Today the Mighty Sky rumbles and cracks, thundering high above the Passion friut vines and Cherimoya trees of the Ranch. A tropical storm swirling off the coast of Baja has spun northward up the Californian shore, unleashing moisture and thunder on this lazy, beauiful mid October day. Three years ago today these lovebird honeymooners were recovering in the ICU after a roll-over car accident in the west desert. Today we live our life with such thankfuless, enjoying each moment to its fullest, surrounding ourselves with family, dear friends and all the plants and people we love.                                                                                   Alissa, Yaliya, Goat and the Honeymooners peel garlic left over from Friday's planting celebration. The Oak trees drip with mist, and the lone Redwood towers towards this rare Pacific Thunderstorm. The eco-Lagoon adult Pool near the barn bubbles as it circulates water through the gravel and plant filtration system.
We rest in pure comfort after a successful end-of the week harvest and market. Our beautiful Turquoise Tandem is packed and ready to ride, as we wait out the weather, drink honey tea and eat hearty food, including the many Fruits from Bear Creek Ranch.

Sunday, October 10, 2010

OK, OK...we still haven't made it out of Big Sur

 It is our 10th day on the road and the adventure continues in incredible ways.  I'm sure that no one is surprised to see that we have not yet made it out of Big Sur.  The beauty is just too hard to leave and also I (Kati) have a cold.....Perhaps this was from the other night when we visited Esalen and participated in their spastic dance class and then soaked in the hotsprings until the whee hours of the morning when we stealthily snuck away on our tandem and slept on the side of highway 1......or I guess it could have been from the other day at Lime Kiln State park when I insisted on reenacting our momentous walk down the creek to the ocean only to find ourselves surrounded by poison oak, which caused us to run to the ocean and scrub ourselves off in the freezing water for an extended amount of time....But whatever the case may be...I have a cold.....and however I got it was undoubtedly worth it!      

Good, Good, Good, Good Vibrations... as Al Jardine of the Beach Boys rocked away beneath the Redwood trees, we began our journey deep into Big Sur Country - a Magic Place where the Sea and the Mountains merge together with force, grace and grandure. Trying to describe el pais grande del sur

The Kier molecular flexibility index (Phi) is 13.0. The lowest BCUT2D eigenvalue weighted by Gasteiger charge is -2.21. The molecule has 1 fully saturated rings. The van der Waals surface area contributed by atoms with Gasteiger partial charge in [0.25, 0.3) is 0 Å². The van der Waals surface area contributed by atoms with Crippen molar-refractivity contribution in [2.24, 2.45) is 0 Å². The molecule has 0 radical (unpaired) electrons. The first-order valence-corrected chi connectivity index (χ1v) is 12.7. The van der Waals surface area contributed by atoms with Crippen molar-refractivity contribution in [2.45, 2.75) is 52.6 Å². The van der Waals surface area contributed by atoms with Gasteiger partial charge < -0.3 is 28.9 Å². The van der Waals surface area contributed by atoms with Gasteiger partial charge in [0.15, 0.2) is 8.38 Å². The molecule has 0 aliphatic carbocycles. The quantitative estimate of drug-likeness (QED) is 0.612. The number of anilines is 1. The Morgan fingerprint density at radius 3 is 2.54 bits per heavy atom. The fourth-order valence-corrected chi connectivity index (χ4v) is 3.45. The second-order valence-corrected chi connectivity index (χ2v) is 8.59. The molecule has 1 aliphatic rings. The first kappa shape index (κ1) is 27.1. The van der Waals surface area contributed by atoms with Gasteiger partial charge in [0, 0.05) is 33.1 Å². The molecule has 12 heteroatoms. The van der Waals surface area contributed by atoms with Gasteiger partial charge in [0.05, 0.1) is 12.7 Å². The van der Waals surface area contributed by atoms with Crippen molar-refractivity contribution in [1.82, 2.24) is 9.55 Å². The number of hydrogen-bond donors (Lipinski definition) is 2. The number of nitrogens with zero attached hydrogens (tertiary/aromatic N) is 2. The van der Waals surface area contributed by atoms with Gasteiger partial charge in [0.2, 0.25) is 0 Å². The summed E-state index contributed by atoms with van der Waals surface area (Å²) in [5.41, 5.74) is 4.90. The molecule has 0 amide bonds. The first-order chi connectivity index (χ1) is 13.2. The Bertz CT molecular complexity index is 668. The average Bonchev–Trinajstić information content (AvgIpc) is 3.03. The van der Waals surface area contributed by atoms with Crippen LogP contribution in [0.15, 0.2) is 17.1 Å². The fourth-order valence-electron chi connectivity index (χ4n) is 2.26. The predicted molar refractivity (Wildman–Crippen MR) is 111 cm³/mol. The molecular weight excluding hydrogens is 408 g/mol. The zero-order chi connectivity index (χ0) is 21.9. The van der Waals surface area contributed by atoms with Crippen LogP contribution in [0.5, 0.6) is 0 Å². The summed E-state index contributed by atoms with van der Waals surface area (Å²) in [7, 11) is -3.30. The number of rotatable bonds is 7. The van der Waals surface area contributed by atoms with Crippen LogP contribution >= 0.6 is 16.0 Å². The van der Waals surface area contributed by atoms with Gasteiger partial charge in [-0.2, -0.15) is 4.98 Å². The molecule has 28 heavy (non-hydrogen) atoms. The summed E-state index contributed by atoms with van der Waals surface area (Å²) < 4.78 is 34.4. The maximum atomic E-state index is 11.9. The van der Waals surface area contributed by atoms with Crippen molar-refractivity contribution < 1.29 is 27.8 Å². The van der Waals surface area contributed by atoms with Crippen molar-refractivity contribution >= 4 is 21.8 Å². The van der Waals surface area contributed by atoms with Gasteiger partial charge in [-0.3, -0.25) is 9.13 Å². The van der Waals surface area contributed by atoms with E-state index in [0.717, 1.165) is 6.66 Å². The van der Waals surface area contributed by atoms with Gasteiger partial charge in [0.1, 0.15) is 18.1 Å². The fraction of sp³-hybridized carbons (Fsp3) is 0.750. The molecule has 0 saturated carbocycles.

"Big Sur", is like trying to describe a fascinating dream.

 Clear spring waters cascade and tumble, bubbles, whitewater and waterfalls, lined with glowing moss. The shark-tooth, craggy granite massif of Cone Peak rises proudly in the clear blue sky. Mighty mountain's steep ravines and narrow canyons craddle mysteries and quiet beauty, hidden and still in their remoteness.
 Lush with ferns that drip with dew by sunrise, and shimmer by afternoon, when beams of light cast shadows, and the forest glows with green. Burnt deeply by cycles of seasonal fires, Redwood Trees are still thriving, towering from creek to sky.

 Dwarfing us in size, these ancient trees are true survivors, resilient and majestic, symbols of regeneration. The forest floor is a treasure chest of soft surprises, where green clover carpets the understory.

 Wind whisks down canyon, past rocky dens where rattlesnakes coil for the night and mountain lions keep hidden from dawn 'till dusk. The wind is sweet with the dry autumn scents of Redwood bark basking in the sun.
 The creek finds its flowing way from forest to sea, where giant boulders are strewn upon soft sand. Evening Sun catches the mermaid hair seaweed, revealing subtle hues of reds and orange.
 An Ocean so cobalt blue and refreshing, home to sea otters who lounge in fields of bull kelp, noble Pelagic Cormorants, wings outstretched toward the setting sun, perched upon urchin and barnacle covered sea pinnacles.

 Black Oystercatcher seabirds feed in the convergence zone, where fresh water and Ocean mix. Just offshore, a pod of nine Orca whales patrols the kelp forest, dorsal fins tall and proud, just like the high slopes of the Santa Lucia Mountains.

The first signs of October's waxing moon, a delicate crescent that seems to hover above the glow of a Pacific Coast Sunset. Big Sur is a special place, and we're doing our best to absorb this section of the wave.
Big Sur is a living, changing LandSeaScape. When we finally roll on south, past Salmon Creek Falls and onto the barking elephant seals and flats of Cayucos, we'll close our eyes, breath deep and remember Big Sur, from the granite cliffs, steep ravines, ancient forests of Redwood Trees, lions, owls and ferns, to the sweet smells of the beach, a clean, pure Ocean, where a night sky of stars twinkles off the Sea that always sings.

By the way...check out our first publicity from The Captains Inn in Moss Landing: